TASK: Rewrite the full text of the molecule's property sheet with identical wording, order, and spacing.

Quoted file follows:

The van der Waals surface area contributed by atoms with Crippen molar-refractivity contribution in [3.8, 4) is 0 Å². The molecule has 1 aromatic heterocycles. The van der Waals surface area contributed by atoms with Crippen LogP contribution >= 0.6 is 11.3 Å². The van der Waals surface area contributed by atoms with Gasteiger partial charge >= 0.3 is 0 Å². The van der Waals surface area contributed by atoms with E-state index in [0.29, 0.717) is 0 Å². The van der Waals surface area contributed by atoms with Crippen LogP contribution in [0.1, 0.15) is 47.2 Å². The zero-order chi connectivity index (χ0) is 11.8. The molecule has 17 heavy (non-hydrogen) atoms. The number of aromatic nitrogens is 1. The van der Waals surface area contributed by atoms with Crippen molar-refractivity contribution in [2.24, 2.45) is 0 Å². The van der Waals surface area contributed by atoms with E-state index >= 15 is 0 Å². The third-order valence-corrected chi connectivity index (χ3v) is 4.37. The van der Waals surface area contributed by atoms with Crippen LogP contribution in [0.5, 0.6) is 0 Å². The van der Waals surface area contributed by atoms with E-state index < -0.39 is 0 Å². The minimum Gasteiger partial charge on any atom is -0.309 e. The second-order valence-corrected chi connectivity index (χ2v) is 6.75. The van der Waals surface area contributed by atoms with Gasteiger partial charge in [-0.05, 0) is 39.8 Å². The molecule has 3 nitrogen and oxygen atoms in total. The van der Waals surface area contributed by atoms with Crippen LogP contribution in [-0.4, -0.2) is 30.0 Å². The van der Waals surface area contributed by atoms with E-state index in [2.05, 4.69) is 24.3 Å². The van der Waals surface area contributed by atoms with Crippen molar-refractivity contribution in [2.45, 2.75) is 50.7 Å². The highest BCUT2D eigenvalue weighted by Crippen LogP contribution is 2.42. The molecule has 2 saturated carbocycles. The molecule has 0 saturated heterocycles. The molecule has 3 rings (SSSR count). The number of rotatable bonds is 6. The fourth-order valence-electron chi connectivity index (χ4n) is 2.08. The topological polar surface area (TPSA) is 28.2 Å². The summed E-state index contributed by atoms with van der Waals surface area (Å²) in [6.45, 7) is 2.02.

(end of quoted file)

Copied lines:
The van der Waals surface area contributed by atoms with Crippen molar-refractivity contribution in [3.8, 4) is 0 Å². The molecule has 1 aromatic heterocycles. The van der Waals surface area contributed by atoms with Crippen LogP contribution >= 0.6 is 11.3 Å². The van der Waals surface area contributed by atoms with Gasteiger partial charge >= 0.3 is 0 Å². The van der Waals surface area contributed by atoms with E-state index in [0.29, 0.717) is 0 Å². The van der Waals surface area contributed by atoms with Crippen LogP contribution in [0.1, 0.15) is 47.2 Å². The zero-order chi connectivity index (χ0) is 11.8. The molecule has 17 heavy (non-hydrogen) atoms. The number of aromatic nitrogens is 1. The van der Waals surface area contributed by atoms with Crippen molar-refractivity contribution in [2.24, 2.45) is 0 Å². The van der Waals surface area contributed by atoms with E-state index >= 15 is 0 Å². The third-order valence-corrected chi connectivity index (χ3v) is 4.37. The van der Waals surface area contributed by atoms with Crippen LogP contribution in [0.5, 0.6) is 0 Å². The van der Waals surface area contributed by atoms with E-state index < -0.39 is 0 Å². The minimum Gasteiger partial charge on any atom is -0.309 e. The second-order valence-corrected chi connectivity index (χ2v) is 6.75. The van der Waals surface area contributed by atoms with Gasteiger partial charge in [-0.05, 0) is 39.8 Å². The molecule has 3 nitrogen and oxygen atoms in total. The van der Waals surface area contributed by atoms with Crippen LogP contribution in [-0.4, -0.2) is 30.0 Å². The van der Waals surface area contributed by atoms with E-state index in [2.05, 4.69) is 24.3 Å². The van der Waals surface area contributed by atoms with Crippen molar-refractivity contribution in [2.45, 2.75) is 50.7 Å². The highest BCUT2D eigenvalue weighted by Crippen LogP contribution is 2.42. The molecule has 2 saturated carbocycles. The molecule has 0 saturated heterocycles. The molecule has 3 rings (SSSR count). The number of rotatable bonds is 6. The fourth-order valence-electron chi connectivity index (χ4n) is 2.08. The topological polar surface area (TPSA) is 28.2 Å². The summed E-state index contributed by atoms with van der Waals surface area (Å²) in [6.45, 7) is 2.02.